I could have used tech to handle the hard parts. I had plenty of drones and more automatons than I could count. But no matter how convenient those things were, they attracted the undead. The undead love tech. They feel or hear or just sense the hum of a motor and here they come. They can lock onto a whirring drone from half a mile away and follow that thing all the way home. Which has happened more times than I care to admit. Same with the automatons. The maintenance bots brought all the undead to the yard. I couldn’t let those mechanical wonders leave the high-rise or we were swarmed in seconds.

  That meant any excursions had to be done the hard way. On foot.

  More grating from the alleyway and I decided that Holo was smart enough to find his own way back to the high-rise. He’d done it before. I’d been out in the open too long as it was. At any second, a flock of undead pigeons was going to swoop down on me and peck me to death. It would be an agonizing, and embarrassing, way to go, but none of us get to choose our deaths anymore.

  Except, that’s not true.

  It was the reason I’d risked one last scavenging run. I was out of alcohol in the massive penthouse I’d acquired after the world collapsed into undead apocalypse ruin. I wasn’t much of a drinker, but I needed something to toast with as I joined my friends in our final journey.

  A journey to the Center.

  God, I hate that damn name. I really hate it. I wanted Hub. Why? Because the place was an actual hub. A virtual locale where we all met and planned our strategies for eternal survival. A hub. Not a center.

  But I didn’t design it, so I didn’t get to name it. One of the other Nine did. Ming. He’s not of Asian descent. He just really likes that old Flash Gordon movie. Guy is obsessed.

  I’m getting ahead of myself. First things first. I have to tell you about the state of the world before our meeting in the Center. It puts it all in context.

  “Holo,” I whispered once more, still backing away from the increasingly louder grating noise coming from the alleyway.

  There was a huff and a scrape of nails behind me.

  I whipped around, my fire axe raised, ready to strike down whatever undead abomination was coming for me. But, it was Holo, not an undead schnauzer. The Husky wagged his tail and let his tongue lull from between his sharp teeth, his bright blue eyes locked on mine, ready for the order to head home.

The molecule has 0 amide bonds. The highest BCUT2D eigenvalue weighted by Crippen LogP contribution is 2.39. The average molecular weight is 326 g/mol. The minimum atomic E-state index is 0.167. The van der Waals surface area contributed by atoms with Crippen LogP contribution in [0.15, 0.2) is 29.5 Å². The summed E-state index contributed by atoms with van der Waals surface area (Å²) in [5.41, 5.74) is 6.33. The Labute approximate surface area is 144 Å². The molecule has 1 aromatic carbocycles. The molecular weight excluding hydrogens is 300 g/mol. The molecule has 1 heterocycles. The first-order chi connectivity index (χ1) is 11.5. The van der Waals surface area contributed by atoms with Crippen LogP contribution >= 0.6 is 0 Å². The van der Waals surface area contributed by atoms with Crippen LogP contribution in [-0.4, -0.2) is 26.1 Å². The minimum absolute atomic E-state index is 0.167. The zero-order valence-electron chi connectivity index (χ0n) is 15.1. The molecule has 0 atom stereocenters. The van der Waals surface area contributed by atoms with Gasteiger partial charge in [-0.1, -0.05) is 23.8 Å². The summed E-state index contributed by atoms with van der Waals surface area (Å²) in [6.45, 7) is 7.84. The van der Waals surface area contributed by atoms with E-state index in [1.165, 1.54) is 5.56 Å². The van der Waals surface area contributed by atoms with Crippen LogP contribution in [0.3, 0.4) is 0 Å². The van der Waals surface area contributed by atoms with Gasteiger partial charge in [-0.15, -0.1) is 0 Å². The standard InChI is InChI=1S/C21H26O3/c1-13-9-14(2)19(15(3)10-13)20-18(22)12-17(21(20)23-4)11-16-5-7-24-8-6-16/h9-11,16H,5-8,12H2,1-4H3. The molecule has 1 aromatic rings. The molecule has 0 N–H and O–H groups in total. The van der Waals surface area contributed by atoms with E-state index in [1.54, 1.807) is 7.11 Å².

Of course, that meant that Holo was for sure not what was making the noise in the alleyway.

  That also meant it was time to give said order to head home and do so at a pace that was faster than whatever was slowly making its way to the mouth of the alleyway.

  “Go,” I said and nodded to a street corner up ahead. “Home. Now.”

  Holo gave me a puzzled look and turned to regard the street corner to my left. He woofed softly, having learned early that a loud woof was a bad, bad idea. Smart dog. I turned and looked down the street to my left and frowned. That way would add at least ten minutes to our trip because of the collapsed buildings we’d have to scramble over to get to our high-rise. Not to mention what was still trapped in those buildings. Holo was on crack if he thought I wanted to spend an extra ten minutes out in the open as the sun was quickly beginning to set. We didn’t have an extra ten minutes to risk.

  He woofed again and nudged my thigh with his nose then grabbed my jeans with his teeth and pulled. The grating noise was louder, but there was something else joining it. I tried to figure out what I was hearing, but between Holo’s insistence we go his way, the constant grating of the mystery in the alleyway, and my own perfectly reasonable fear, I was at a loss.